Netanyahu: ‘Difficulties’ Delay Mixed-Gender Western Wall Prayers

Jewish worshippers draped in prayer shawls perform the annual Cohanim prayer (priest's blessing) during Sukkot, or the feast of the Tabernacles, holiday at the Western Wall in the old city of Jerusalem on September 30, 2015. Tens of thousands of Jews make the week-long pilgrimage to Jerusalem during Sukkot, which …

TEL AVIV – Prime Minister Benjamin Netanyahu said there were “difficulties” implementing the historic agreement that would allow egalitarian prayers to take place at the Western Wall, fueling condemnation from leaders of the Reform and Conservative denominations of Judaism.

The statement comes less than two months after the cabinet approved the decision to create an egalitarian section at Judaism’s holiest site. Netanyahu, however, promised that “difficulties that have arisen” will be resolved within 60 days.

“I would like to reiterate my commitment to resolve the issue of prayer arrangements at the Western Wall in the aforesaid direction,” Netanyahu said in a statement to the press.

Although he declined to expound on the nature of the difficulties, they likely stem from ultra-Orthodox parties United Torah Judaism and Shas’ opposition to the cabinet decision to allow a designated plaza for mixed-gender, non-Orthodox prayer at the Wall.

Earlier in the month, Interior Minister and leader of the Shas party Aryeh Deri threatened to leave the government if it recognized Reform Judaism. Western Wall Rabbi Shmuel Rabinowitz, who agreed to the compromise with non-Orthodox leaders over the future of the holy site, later retracted his support.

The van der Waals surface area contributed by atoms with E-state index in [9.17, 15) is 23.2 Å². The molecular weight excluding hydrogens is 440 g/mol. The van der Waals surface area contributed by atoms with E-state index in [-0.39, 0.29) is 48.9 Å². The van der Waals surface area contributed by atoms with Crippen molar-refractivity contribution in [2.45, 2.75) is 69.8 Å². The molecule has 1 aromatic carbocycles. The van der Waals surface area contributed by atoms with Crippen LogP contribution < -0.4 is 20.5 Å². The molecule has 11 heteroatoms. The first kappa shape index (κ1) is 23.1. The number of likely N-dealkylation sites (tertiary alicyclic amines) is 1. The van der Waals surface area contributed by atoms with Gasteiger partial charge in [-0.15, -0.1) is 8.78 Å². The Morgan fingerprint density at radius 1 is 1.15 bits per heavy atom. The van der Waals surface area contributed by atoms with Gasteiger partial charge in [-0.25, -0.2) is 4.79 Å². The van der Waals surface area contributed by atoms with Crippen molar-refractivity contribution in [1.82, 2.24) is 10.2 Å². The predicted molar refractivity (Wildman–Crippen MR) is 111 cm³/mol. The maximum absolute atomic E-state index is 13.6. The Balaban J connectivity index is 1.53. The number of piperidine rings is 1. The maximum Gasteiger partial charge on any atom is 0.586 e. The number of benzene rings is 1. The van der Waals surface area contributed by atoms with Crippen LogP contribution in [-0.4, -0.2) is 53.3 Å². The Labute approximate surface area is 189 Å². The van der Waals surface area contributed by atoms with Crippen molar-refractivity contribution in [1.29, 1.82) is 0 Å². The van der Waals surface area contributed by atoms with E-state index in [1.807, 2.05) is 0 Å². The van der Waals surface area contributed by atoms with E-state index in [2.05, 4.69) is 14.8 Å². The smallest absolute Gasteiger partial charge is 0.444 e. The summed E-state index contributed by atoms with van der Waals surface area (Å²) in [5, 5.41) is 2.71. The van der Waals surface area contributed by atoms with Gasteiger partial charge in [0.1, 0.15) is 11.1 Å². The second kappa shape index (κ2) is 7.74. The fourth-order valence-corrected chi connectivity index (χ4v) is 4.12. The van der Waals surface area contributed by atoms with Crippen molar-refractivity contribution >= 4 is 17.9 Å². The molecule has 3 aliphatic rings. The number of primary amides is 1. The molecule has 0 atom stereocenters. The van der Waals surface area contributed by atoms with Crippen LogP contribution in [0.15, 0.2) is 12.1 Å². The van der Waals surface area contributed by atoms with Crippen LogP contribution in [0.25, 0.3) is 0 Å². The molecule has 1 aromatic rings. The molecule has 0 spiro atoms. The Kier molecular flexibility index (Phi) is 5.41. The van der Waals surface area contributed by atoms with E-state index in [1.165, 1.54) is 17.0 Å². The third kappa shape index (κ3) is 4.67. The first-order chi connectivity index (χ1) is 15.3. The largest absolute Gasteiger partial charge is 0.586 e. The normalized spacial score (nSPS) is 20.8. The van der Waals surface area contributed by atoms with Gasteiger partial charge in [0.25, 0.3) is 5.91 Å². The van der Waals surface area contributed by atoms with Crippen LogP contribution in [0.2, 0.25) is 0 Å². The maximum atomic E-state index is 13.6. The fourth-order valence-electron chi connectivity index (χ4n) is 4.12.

For their part, UTJ MKs have said that quitting the government would only strengthen non-Orthodox movements.

Gilad Kariv, Executive Director of the Israel Movement for Reform and Progressive Judaism, said the agreement would promote Jewish unity and the issue would be taken to the Israeli Supreme Court if need be.

“Implementing the plan for the Western Wall is a test case of the ability of the government to implement its decisions, and to stand behind agreements and compromises that were intended to prevent unnecessary division of the Jewish people,” he said.

Kariv called on Netanyahu to make it clear to his ultra-Orthodox coalition partners “that the unity of the Jewish people and the connection between Israel and the Jewish world can’t be hostages to street battles in the [ultra-Orthodox] community.”

Yizhar Hess, director of the Conservative Movement in Israel, objected to the notion that Netanyahu could retract the decision.

“No one in Israel or the Diaspora is even contemplating that the government of Israel will retreat from this historic compromise agreement, an agreement that was reached after intense and exhaustive negotiations, and to which the prime minister committed in countless forums and gatherings,” said Hess.

“If, God forbid, the agreement is not implemented, it would be a horrific scenario for Judaism and Zionism. It would be a strategic mortal blow, unprecedented even, to the status of Israel as the state of the Jewish people.”


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